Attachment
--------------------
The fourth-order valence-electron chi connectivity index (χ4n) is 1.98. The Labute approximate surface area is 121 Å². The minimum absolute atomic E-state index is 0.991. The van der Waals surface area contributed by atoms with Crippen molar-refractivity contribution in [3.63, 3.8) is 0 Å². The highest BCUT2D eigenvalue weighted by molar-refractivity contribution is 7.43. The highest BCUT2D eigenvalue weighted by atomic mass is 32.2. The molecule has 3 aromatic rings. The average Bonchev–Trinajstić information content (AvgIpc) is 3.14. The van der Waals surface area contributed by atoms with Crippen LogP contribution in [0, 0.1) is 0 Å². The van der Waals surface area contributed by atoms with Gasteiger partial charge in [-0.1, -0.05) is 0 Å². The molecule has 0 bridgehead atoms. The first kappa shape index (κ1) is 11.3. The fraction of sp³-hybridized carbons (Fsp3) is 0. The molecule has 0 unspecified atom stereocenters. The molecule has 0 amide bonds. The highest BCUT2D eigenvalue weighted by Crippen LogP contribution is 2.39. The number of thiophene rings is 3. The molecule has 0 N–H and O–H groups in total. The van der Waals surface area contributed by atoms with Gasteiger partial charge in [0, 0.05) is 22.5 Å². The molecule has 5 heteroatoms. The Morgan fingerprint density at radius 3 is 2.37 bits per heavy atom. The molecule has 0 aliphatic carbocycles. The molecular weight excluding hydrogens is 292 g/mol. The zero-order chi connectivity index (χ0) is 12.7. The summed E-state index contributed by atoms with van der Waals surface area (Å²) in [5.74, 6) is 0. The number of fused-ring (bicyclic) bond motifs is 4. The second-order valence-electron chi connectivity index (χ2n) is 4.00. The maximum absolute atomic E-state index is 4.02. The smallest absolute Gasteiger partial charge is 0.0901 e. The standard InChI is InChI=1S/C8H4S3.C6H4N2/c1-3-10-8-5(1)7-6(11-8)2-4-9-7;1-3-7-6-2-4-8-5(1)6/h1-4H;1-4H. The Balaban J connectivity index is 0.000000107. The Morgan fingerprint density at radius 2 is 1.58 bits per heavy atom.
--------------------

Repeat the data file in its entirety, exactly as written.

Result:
The fourth-order valence-electron chi connectivity index (χ4n) is 1.98. The Labute approximate surface area is 121 Å². The minimum absolute atomic E-state index is 0.991. The van der Waals surface area contributed by atoms with Crippen molar-refractivity contribution in [3.63, 3.8) is 0 Å². The highest BCUT2D eigenvalue weighted by molar-refractivity contribution is 7.43. The highest BCUT2D eigenvalue weighted by atomic mass is 32.2. The molecule has 3 aromatic rings. The average Bonchev–Trinajstić information content (AvgIpc) is 3.14. The van der Waals surface area contributed by atoms with Crippen LogP contribution in [0, 0.1) is 0 Å². The van der Waals surface area contributed by atoms with Gasteiger partial charge in [-0.1, -0.05) is 0 Å². The molecule has 0 bridgehead atoms. The first kappa shape index (κ1) is 11.3. The fraction of sp³-hybridized carbons (Fsp3) is 0. The molecule has 0 unspecified atom stereocenters. The molecule has 0 amide bonds. The highest BCUT2D eigenvalue weighted by Crippen LogP contribution is 2.39. The number of thiophene rings is 3. The molecule has 0 N–H and O–H groups in total. The van der Waals surface area contributed by atoms with Gasteiger partial charge in [0, 0.05) is 22.5 Å². The molecule has 5 heteroatoms. The Morgan fingerprint density at radius 3 is 2.37 bits per heavy atom. The molecule has 0 aliphatic carbocycles. The molecular weight excluding hydrogens is 292 g/mol. The zero-order chi connectivity index (χ0) is 12.7. The summed E-state index contributed by atoms with van der Waals surface area (Å²) in [5.74, 6) is 0. The number of fused-ring (bicyclic) bond motifs is 4. The second-order valence-electron chi connectivity index (χ2n) is 4.00. The maximum absolute atomic E-state index is 4.02. The smallest absolute Gasteiger partial charge is 0.0901 e. The standard InChI is InChI=1S/C8H4S3.C6H4N2/c1-3-10-8-5(1)7-6(11-8)2-4-9-7;1-3-7-6-2-4-8-5(1)6/h1-4H;1-4H. The Balaban J connectivity index is 0.000000107. The Morgan fingerprint density at radius 2 is 1.58 bits per heavy atom.